There are a few contenders:
- “An Accidental Conservative”: how a guy who by all rights should have been a liberal, became a conservative. Then a libertarian. Then a libertarian-conservative again. And why. Pros: that book is largely also already written. Cons: I have to dig through a little over 12,000 blog posts to assemble it.
- “Josef Sklrbczsz, American”: The story of a young man from an Eastern European goat-town whose entire knowledge of America comes from the mass media. Then, he comes to America.
- “Purple Sunset”: An expansion of my “Secession Diaries” stories, from ten years ago. Pros: It’d be a fun piece to write. Cons: What? Me, write a book of absurdist speculative political fiction?
The Twenty Years Ago one is kind of a no-brainer.
Beyond that? The sky is the limit…
Via our old friend King Banaian – old coding languages that refuse to die.
There were some on there I didn’t know. And I suppose it’s mildly heartening that they didn’t list Smalltalk.
Spotify put together of the top Fourth of July music in their playlists.
And some of the results are a little surprising:
The heartland is, perhaps a little unsurprisingly, into Lee Greenwood’s “God Bless the USA”.
I was a little surprised to see Illinois go for “ROCK in the USA” by John Mellencamp – while Mellencamp’s native Indiana chose Greenwood over their rabid-blue favorite musical son.
A bit less surprising? California and Florida chose “America! F*** Yeah!”, from Team America: World Police.
The high-quality shock? West Virginia going with “American Girl” by Tom Petty. West Virginia – f*** yeah!
And while New Jersey went with Springsteen’s “Born in the USA”, I was gladdened to see New York State opt with “Fourth Of July, Asbury Park (Sandy)”, from Springsteen’s 1974 The Wild, The Innocent and the E Street Shuffle album. Kudos, WV and NY!
But the one that opened my eyes? North Dakota, New Hampshire and Maine going with Miley Cyrus’ “Party in the USA”.
This struck me as odd. So I dug deeper.
And I found this map:
You’ll note that these are three of the five states in the lower 48 where Spanish isn’t the second most popular language.
The inescapable conclusion?
Latinos hate Miley Cyrus.
…I was going to buy a GM car any time soon (over overall vehicle quality, not to mention the bailout)…
…but this adds wood screws to all the nails in the coffin.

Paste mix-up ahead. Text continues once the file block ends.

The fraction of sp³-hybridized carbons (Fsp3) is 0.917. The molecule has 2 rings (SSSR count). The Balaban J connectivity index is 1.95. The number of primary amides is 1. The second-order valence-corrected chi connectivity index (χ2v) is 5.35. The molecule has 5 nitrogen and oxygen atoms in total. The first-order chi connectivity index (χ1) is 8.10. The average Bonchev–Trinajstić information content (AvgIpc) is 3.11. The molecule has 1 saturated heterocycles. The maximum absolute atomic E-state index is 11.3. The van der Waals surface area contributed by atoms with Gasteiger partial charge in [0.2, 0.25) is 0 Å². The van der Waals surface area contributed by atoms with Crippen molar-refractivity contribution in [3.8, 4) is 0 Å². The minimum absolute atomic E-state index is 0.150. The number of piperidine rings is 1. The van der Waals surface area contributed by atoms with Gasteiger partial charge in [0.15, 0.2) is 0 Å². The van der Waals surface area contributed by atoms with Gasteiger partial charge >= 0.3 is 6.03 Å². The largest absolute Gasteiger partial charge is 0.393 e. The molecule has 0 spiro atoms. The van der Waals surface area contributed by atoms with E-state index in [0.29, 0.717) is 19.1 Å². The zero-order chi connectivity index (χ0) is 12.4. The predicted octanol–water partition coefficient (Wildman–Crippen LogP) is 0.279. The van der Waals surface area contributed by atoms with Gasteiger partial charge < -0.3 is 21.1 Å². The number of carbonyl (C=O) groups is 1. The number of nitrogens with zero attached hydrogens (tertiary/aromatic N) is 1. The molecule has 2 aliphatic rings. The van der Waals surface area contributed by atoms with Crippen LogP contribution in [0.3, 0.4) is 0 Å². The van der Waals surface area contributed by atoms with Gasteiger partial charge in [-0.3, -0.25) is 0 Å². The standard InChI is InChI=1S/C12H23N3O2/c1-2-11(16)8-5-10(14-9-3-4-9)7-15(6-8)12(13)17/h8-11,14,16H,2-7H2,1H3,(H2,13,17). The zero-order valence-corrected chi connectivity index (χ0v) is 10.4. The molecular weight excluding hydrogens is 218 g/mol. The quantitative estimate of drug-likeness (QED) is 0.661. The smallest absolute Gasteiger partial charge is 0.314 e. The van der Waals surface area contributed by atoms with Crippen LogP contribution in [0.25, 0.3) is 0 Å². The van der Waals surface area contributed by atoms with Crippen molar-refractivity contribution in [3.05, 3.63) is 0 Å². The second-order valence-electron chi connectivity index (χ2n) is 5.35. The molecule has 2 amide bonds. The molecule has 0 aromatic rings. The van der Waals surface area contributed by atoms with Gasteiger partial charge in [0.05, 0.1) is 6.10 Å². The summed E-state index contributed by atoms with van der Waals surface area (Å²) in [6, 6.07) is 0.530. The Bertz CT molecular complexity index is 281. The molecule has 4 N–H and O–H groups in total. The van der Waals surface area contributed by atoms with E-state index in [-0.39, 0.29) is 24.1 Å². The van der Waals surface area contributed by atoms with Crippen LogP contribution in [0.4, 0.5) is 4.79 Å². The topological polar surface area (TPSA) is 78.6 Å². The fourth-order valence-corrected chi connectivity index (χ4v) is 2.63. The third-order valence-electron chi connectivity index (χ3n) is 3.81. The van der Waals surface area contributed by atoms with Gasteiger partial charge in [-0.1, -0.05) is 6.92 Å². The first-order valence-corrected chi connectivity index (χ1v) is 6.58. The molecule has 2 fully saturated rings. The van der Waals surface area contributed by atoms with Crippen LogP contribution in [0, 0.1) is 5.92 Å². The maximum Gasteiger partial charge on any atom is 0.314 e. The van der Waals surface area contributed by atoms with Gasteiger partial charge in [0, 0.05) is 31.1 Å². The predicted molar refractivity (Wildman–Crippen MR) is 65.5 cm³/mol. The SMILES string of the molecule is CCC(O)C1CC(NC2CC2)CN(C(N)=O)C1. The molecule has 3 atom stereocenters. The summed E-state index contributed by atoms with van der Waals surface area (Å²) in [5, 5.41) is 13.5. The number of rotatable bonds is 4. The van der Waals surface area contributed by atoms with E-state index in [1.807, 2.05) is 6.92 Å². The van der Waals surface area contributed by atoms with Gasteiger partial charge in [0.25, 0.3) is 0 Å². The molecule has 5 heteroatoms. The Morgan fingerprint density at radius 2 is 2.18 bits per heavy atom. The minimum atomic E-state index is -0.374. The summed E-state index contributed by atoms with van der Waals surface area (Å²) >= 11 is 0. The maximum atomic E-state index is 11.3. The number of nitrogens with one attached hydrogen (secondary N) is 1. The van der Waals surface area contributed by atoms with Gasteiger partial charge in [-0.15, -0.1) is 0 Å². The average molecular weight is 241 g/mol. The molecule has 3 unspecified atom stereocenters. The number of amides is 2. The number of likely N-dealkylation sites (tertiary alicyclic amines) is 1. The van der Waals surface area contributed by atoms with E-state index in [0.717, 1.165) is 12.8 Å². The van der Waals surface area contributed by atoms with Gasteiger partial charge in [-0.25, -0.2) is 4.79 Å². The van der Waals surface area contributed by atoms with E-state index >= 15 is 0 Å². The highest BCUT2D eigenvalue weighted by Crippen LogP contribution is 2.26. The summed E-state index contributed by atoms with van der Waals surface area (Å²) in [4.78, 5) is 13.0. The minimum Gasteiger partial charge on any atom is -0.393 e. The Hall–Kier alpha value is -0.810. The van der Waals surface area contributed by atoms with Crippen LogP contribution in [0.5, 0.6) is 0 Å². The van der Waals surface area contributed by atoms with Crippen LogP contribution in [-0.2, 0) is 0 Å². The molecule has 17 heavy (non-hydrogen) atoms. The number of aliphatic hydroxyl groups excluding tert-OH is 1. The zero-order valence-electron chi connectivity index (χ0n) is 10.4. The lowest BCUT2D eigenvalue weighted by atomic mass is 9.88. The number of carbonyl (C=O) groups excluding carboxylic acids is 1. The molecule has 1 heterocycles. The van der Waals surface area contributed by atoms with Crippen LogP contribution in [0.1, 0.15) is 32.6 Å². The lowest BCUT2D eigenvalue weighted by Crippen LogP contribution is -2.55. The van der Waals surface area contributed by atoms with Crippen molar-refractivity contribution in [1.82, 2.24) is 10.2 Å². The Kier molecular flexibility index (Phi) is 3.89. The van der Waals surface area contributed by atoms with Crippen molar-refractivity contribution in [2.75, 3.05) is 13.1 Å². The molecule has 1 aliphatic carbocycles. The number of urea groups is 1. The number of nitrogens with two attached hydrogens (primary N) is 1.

Guide to all the world’a hot dogs.
My votes: Kansas City, Argentina and Vietnam.
Ben Beaumont-Thomas of the Guardian on the Roland TR808 drum machine, which turns 35 this year:
It struck a chord as an instrument that truly reflected the 80s. “Home computers were coming on the scene, and it just fitted in with that,” says Joe Mansfield, a drum machine collector who wrote this year’s pictorial history Beat Box: A Drum Machine Obsession. “It sounded futuristic, what you thought a computer would sound like if it could play the drums.” It began to seep into the mainstream, as the backbeat to Marvin Gaye’s Sexual Healing, and across the Atlantic to the UK into, firstly, the industrial and post-punk scenes, where Graham Massey of Manchester acid house act 808 State first encountered it.
“It had that industrial heritage, but had that soul heritage,” he says. “The Roland gear began to be a kind of Esperanto in music. The whole world began to be less separated through this technology, and there was a classiness to it – you could transcend your provincial music with this equipment.” Massey made hip-hop with the 808, and then, because he couldn’t afford anything else, used it for house too, making “dense, jungle-like” tracks that also deployed the 909. “On the 909 the kick was a bit more in your chest, a bit more of an aggressive drum machine. The 808 almost seems feminine next to it … the cowbell on the 808, that’s the thing that says mid-80s R&B to me – SOS Band, big dancefloor anthems, which were a massive thing in the north-west of England. It wasn’t just nerdy DJ culture, it was a ‘ladies’ night’ kind of music.”
It was a commercial flop – but the TR808 has influenced music of the 1980s through 2010s the same way the Fender Stratocaster influenced the fifties through the seventies.
No, really; you’ve heard it, whether you know it or not:
When I bought my first multitrack recorder (a Fostex four-track cassette machine), I got the next generation – smaller and cheaper, not more authentic-sounding. And while the sound quality of digital sampling drum simulators, software and hardware, has improved, they haven’t done much to improve the control a producer has over the way his “drummer” plays. Trying to make drum “loops” on a computer just isn’t the same.
Joe Doakes from Como Park emails:
Didn’t read this article in The Economist about Artificial Intelligence, what caught my eye was the photo.
Soon as I saw it, I thought to myself: “You must know Apple’s version will be a proprietary, non-standard size plug.”
and it will largely be used by espresso guzzling hipsters with ironic granny glasses.